History Of Emotions Research Paper

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1. Using The Past For New Understanding

This field of study builds on two assumptions. First, historians of emotion believe that emotion, the response to stimuli that combines physiological reactions and cognitive evaluations, plays a significant role in historical action. In this they differ from some historians who have argued, for example in interpreting rioting, that purely rational calculations underlie behaviors even when there are admitted emotional overtones such as anger or fear. Second, historians of emotion believe, and demonstrate, that emotions are subject to change, according to shifts in historical context. In this they differ from some researchers who argue that emotions are human constants, based on inherent biological and psychological factors, varying only by personality. Historians of emotion join anthropologists and many sociologists in seeing emotional standards and reactions as group variables, at least in part. Whereas anthropologists mainly study different emotional configurations across contemporary cultures, historians of emotion deal with changes over time, venturing a periodization of key developments. Historians of emotion also contribute to emotions-study a concern for the social results of emotional standards, as opposed to purely personal qualities.

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2. Major Themes

Historical research has become a significant contributor to the exploration of emotion and the role of emotion in larger social interactions. Although there are a number of different approaches to emotions history, and several different rationales, most historians agree in the focus on ‘changes’ in emotional standards and experience. They seek to chart what the changes were, granting that explicit standards, or what is often called emotional culture or emotionology, are easier to delineate than actual individual or collective experience. However, they demonstrate that standards themselves, have important results both in emotional life and in social and institutional behavior. Here, indeed, is one of the chief methodological pillars of the field. Historians also try to explain what the ‘causes’ of change were, which helps connect emotions to larger social developments. They are also eager to show what the ‘results’ were, not just in individual perceptions of emotions and capacities for display, but in other institutions and interactions.

3. How The Field Became Explicit

History cannot be written without dealing with emotional issues and expressions. Even before the rise of psychohistory—the application of psychological theories, particularly Freudian psychoanalytic concepts, to historical data—biographers often referred to emotional qualities of their subjects. Classic attempts to convey the larger spirit of a historical period, like Johan Huizinga’s characterization of the waning Middle Ages, often included emotional dynamics, as did descriptions of reactions to wars or crowd behavior. With all this, however, the principal focus was not on emotion per se, but on emotion as a component of some other phenomenon.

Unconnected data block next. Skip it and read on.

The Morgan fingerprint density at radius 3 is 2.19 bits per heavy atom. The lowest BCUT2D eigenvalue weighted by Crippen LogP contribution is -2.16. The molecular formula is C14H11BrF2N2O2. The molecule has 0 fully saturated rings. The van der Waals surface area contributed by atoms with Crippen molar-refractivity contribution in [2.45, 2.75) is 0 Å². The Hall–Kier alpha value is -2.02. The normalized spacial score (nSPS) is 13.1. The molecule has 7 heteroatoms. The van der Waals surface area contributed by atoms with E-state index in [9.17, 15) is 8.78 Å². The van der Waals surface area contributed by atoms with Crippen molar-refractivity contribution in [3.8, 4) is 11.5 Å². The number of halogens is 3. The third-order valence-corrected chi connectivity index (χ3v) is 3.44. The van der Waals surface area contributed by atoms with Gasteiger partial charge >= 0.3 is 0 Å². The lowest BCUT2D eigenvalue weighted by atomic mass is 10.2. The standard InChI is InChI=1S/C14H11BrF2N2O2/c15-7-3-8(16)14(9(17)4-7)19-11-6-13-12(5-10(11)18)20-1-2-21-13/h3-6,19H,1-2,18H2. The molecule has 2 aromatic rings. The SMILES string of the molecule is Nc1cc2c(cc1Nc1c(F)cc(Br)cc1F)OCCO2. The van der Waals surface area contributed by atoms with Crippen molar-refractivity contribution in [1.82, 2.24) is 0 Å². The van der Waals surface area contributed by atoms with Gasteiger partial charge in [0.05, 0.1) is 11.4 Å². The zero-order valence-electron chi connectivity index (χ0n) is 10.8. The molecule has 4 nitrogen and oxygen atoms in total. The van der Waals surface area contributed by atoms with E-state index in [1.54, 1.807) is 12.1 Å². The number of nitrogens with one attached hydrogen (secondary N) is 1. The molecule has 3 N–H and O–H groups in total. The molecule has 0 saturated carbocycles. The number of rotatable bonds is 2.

The history of emotions received a considerable boost in the 1930s. The rise of social history in France, seeking to understand the experience of ordinary people in the past, involved exploring topics not previously part of the historical repertoire. Innovators like Lucien Febvre (1973) specifically called for research on emotions as part of the larger social history effort. At about the same time, German sociologist Norbert Elias sketched his theory of a ‘civilizing process,’ (Elias 1978, 1982) arguing that standards of self-control became more rigorous in Europe’s upper classes in the seventeenth and eighteenth centuries. His primary focus involved physical behavior, such as eating habits, but his attention to more refined manners also involved discipline over emotion. Neither Febvre nor Elias generated an immediate response; indeed, Elias’ theories are used currently more widely than ever before.

The development of psychohistory in the 1970s certainly called new attention to the historical exploration of emotion. Historians of childhood like Philip Greven (1977) and David Hunt (1970) thus explored the emotional impact of characteristic styles of childrearing in the seventeenth and eighteenth centuries, using psychoanalytic theory; Greven focused on the consequences of new styles of discipline associated with religious movements in colonial America. Most psychohistorians, however, concentrated primarily on biography, as in the classic study of Luther by Erik Erikson (1962). Still, historians influenced by Freudianism have continued to contribute, particularly when they have turned to larger cultural standards and individual experience around these standards. Generational emotional results of the experience of World War I have thus figured in some explanations of the rise of German Nazism (including the impact of father absence).